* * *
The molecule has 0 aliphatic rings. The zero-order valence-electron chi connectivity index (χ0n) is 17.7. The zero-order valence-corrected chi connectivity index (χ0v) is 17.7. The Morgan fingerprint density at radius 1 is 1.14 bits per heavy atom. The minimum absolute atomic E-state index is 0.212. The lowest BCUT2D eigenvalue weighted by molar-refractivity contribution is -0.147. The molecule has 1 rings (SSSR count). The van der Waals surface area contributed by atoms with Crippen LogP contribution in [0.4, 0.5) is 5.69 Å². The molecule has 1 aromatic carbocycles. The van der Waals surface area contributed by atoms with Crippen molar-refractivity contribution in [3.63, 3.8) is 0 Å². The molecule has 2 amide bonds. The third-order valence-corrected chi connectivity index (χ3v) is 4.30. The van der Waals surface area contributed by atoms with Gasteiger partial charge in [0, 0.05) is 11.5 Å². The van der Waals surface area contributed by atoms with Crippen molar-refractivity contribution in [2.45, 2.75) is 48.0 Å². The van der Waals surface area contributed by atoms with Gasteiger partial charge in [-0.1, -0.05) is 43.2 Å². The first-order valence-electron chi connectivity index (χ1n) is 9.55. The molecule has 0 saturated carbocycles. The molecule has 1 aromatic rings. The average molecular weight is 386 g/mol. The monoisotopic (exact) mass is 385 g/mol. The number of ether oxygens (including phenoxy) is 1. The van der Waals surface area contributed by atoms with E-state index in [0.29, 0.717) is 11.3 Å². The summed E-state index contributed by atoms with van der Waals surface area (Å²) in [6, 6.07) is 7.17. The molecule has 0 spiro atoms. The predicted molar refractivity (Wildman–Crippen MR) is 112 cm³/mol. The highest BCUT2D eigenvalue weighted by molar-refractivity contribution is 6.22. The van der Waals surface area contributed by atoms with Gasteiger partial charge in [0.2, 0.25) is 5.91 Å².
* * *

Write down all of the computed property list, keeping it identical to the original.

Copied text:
The molecule has 0 aliphatic rings. The zero-order valence-electron chi connectivity index (χ0n) is 17.7. The zero-order valence-corrected chi connectivity index (χ0v) is 17.7. The Morgan fingerprint density at radius 1 is 1.14 bits per heavy atom. The minimum absolute atomic E-state index is 0.212. The lowest BCUT2D eigenvalue weighted by molar-refractivity contribution is -0.147. The molecule has 1 rings (SSSR count). The van der Waals surface area contributed by atoms with Crippen LogP contribution in [0.4, 0.5) is 5.69 Å². The molecule has 1 aromatic carbocycles. The van der Waals surface area contributed by atoms with Crippen molar-refractivity contribution in [3.63, 3.8) is 0 Å². The molecule has 2 amide bonds. The third-order valence-corrected chi connectivity index (χ3v) is 4.30. The van der Waals surface area contributed by atoms with Gasteiger partial charge in [0, 0.05) is 11.5 Å². The van der Waals surface area contributed by atoms with Crippen molar-refractivity contribution in [2.45, 2.75) is 48.0 Å². The van der Waals surface area contributed by atoms with Gasteiger partial charge in [-0.1, -0.05) is 43.2 Å². The first-order valence-electron chi connectivity index (χ1n) is 9.55. The molecule has 0 saturated carbocycles. The molecule has 1 aromatic rings. The average molecular weight is 386 g/mol. The monoisotopic (exact) mass is 385 g/mol. The number of ether oxygens (including phenoxy) is 1. The van der Waals surface area contributed by atoms with E-state index in [0.29, 0.717) is 11.3 Å². The summed E-state index contributed by atoms with van der Waals surface area (Å²) in [6, 6.07) is 7.17. The molecule has 0 spiro atoms. The predicted molar refractivity (Wildman–Crippen MR) is 112 cm³/mol. The highest BCUT2D eigenvalue weighted by molar-refractivity contribution is 6.22. The van der Waals surface area contributed by atoms with Gasteiger partial charge in [0.2, 0.25) is 5.91 Å².